Munshi was a great laureate in both Hindi and Urdu. A lot of people say that he has been an unparalleled author in Hindi Literature, one of the first and he definitely struck a chord with the rich and poor alike.

This is my way to pay tribute to someone who has coloured true and vivid pictures of real India through his writings and it cannot get real than this. I think I selected this book because unless the heart of India is not read about, its villages not experienced vicariously, reading India seems incomplete.

Today I post this as a tribute to Munshi Prem Chand on his Birthday and I believe that more people should go ahead get a copy and read this brilliant masterpiece.

Indian Mythology : Chronicles from the Indian Subcontinent

13.-Mythological-Drawings-By-Abhishek-Singh-Vishnu

In Indian mythology, the timeline of existence has been divided into four Yugas namely Krita, Treta, Dwapara and Kali. For Devas one year equals to 365 human years. Krita Yuga lasts for 4800 years, Treta for 3600 years, Dwapara for 2400 years and Kali for 1200 years for the Devas and Pitrs , the Gods and Ancestors. For humans each Yuga gets multiplied by 365. At the end of Kali Yuga, the cycle repeats itself and starts of again with the Krita or the most pious Yuga commonly referred to as the Satya Yuga.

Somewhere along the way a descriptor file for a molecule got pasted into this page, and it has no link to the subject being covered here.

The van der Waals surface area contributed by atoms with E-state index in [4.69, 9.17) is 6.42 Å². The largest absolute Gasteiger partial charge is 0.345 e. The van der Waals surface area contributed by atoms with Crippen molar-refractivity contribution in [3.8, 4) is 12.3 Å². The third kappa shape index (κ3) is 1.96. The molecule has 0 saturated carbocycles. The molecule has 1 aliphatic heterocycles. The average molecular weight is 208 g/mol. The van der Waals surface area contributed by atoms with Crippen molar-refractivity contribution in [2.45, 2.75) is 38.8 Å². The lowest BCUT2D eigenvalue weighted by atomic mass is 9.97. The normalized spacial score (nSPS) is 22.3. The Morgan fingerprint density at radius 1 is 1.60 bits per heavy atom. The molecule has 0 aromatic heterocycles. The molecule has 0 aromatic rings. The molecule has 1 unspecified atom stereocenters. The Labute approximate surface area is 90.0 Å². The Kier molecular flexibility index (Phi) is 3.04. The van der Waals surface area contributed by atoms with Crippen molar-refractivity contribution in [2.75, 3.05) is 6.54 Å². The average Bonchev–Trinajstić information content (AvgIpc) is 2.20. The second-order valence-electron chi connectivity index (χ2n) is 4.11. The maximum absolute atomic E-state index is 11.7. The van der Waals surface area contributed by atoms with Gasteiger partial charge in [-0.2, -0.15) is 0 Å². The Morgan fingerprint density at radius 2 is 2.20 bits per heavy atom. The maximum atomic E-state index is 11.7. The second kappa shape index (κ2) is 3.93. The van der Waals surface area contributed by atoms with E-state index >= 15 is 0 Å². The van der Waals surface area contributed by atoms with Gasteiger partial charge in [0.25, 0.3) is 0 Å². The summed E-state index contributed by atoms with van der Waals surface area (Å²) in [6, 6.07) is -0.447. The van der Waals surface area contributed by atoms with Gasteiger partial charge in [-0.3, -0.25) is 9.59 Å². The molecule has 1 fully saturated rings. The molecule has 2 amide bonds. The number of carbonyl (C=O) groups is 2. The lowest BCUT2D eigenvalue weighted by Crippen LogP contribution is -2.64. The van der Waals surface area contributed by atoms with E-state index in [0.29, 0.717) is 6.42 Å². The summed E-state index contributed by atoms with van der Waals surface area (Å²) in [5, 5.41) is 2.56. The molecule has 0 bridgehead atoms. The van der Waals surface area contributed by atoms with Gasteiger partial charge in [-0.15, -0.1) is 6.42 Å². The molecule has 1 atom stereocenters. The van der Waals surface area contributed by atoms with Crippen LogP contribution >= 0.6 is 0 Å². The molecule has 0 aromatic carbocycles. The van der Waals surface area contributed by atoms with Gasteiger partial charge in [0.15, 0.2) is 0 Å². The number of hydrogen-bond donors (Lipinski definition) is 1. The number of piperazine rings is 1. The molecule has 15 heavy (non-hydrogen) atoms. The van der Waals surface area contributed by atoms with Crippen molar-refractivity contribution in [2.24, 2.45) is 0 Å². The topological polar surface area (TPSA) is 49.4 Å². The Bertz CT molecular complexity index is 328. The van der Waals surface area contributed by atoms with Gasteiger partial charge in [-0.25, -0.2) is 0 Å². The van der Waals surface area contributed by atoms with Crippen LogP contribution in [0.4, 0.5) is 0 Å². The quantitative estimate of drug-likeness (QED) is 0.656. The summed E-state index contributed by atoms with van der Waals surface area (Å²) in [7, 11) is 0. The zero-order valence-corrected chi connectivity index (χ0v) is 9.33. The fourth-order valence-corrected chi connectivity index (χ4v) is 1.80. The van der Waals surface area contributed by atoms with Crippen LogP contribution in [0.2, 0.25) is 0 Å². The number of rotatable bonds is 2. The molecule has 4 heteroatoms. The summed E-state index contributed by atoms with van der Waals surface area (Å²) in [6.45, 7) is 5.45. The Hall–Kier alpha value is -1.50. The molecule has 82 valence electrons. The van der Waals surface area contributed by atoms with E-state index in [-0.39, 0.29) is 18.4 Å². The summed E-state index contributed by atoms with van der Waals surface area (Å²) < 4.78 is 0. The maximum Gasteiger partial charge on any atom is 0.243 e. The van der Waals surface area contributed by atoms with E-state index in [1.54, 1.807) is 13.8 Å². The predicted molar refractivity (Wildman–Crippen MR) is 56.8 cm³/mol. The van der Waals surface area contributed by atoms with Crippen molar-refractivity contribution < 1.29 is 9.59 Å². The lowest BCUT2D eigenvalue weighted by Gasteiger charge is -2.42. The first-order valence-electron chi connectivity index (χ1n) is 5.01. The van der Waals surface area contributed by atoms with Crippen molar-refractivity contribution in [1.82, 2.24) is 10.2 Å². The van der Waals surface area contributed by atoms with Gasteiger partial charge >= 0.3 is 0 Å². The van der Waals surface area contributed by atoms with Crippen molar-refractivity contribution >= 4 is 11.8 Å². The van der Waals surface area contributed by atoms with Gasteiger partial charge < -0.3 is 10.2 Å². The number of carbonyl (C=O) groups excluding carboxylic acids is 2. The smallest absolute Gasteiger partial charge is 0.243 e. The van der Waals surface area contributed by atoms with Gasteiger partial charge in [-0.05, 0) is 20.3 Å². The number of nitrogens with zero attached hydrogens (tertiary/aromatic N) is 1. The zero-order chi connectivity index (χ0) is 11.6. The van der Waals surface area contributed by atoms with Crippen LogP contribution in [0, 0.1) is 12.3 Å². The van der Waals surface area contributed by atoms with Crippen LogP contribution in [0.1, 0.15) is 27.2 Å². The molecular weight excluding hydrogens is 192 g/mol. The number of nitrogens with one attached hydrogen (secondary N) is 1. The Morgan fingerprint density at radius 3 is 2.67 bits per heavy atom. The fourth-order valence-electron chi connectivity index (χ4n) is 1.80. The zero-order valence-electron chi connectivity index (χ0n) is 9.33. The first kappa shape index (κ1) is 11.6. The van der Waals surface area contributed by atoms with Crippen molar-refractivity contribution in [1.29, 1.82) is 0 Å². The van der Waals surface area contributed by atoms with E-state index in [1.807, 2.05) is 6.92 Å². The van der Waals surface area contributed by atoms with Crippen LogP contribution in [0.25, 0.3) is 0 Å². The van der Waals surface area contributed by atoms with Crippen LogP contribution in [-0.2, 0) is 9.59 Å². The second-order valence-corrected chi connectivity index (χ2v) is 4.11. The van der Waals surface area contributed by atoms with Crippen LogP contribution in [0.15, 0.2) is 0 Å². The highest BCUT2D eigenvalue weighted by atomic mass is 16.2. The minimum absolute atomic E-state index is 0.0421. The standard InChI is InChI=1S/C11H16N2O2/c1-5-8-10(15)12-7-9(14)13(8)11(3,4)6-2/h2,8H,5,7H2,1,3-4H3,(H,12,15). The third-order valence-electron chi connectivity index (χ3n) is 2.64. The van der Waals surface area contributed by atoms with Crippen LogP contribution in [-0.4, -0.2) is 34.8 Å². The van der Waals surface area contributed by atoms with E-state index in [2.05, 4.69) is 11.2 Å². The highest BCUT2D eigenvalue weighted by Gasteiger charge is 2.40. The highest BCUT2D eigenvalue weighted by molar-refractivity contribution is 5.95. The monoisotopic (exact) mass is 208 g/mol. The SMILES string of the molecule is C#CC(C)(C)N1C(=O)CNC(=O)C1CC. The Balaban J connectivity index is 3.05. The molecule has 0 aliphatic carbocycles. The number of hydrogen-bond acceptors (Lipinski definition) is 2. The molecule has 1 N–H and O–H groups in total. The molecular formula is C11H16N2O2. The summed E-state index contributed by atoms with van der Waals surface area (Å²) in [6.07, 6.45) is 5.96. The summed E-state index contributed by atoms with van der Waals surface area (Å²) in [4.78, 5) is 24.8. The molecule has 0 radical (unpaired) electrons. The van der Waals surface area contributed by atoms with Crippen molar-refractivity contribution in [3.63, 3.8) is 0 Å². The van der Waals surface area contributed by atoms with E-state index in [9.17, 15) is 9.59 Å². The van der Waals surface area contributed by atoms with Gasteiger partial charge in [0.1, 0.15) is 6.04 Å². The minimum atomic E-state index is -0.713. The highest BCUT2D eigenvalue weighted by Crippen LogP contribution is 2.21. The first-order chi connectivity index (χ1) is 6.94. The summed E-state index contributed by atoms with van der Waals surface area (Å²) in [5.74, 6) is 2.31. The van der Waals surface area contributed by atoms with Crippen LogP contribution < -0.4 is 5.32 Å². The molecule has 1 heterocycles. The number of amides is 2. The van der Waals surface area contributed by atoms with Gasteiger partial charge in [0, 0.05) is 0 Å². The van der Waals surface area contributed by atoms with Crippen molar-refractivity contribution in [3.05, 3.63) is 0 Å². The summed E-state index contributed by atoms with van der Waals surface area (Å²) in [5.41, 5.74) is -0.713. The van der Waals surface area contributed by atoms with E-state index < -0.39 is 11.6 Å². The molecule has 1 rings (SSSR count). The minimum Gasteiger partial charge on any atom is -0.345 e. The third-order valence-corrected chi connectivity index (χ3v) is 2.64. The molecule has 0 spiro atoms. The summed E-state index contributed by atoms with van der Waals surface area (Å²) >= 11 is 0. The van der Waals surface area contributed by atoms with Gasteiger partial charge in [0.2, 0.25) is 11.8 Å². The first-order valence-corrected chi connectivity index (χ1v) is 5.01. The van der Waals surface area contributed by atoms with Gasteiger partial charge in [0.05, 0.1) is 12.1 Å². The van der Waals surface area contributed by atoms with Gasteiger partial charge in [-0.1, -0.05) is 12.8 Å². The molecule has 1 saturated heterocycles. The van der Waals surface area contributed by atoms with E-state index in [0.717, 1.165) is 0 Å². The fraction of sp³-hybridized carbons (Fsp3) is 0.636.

And within the unending cycle of these yugas  lay the epic tales, chronicles and the rich history of Indian Mythology, and hence begins my quest to discover more about it.

It is quite difficult to not think about Devdutt Pattanaik if you are looking for authors writing about mythology, and even more difficult is not to love his work. But as I stumbled upon his earlier books I did not find that to be true. His writing has definitely improved over the years and so has the clarity in conveying things right way.

In one of my previous posts I had given a brief about the common sources of sacred narratives in Hinduism, which dates back to 2000 B.C.E. The scriptures included the Mantra Samhita, Brahmana, Upanishads, Puranas, and later various temple texts such as Agama. Derived from these texts come the 99 chronicles mentioned in this book titled ‘Indian Mythology: Tales, Symbols, and rituals from the heart of the Indian subcontinent’. The title  did grab my attention at first sight, and I was ready to delve deeper into the colourful mythical tales from the past. The book also has but limited history and comparison to Greek and Roman mythologies.

The Persians and later the Arabs had used the word Hind or Hindustan to describe the land around the river that was known to Greeks as the Indus and to the local population as Sindhu and hence came the name India.Customs , Rituals and beliefs maybe profound to a set of people, but to the  rational minded these sacred stories and customs remain fantastic, even absurd, and hence branded as myth.

The book talks a lot about the function of myth, essentially the book has been divided into spectrum of four major branches which include Mythology:Studying Myth,  Mythosphere: Comparing Myths, Mythopoesis : Transforming Myth and Mythography : Interpreeting Myth.

A dry read in the middle, the writing style is a drag, and not so gripping, unlike his other books. Devdutt in this book tries to merge Mythology with philosophy to some extent but fails to express clearly. For me it took a long time to read the book because apart from the illustrated chronicles other sections of the book seemed stark, undemonstrative and impassive.

What I hoped for was a rich history of the Hindu mythology but found a list of tales and information scattered around it. I love Devdutt’s work but this book simply fails to impress.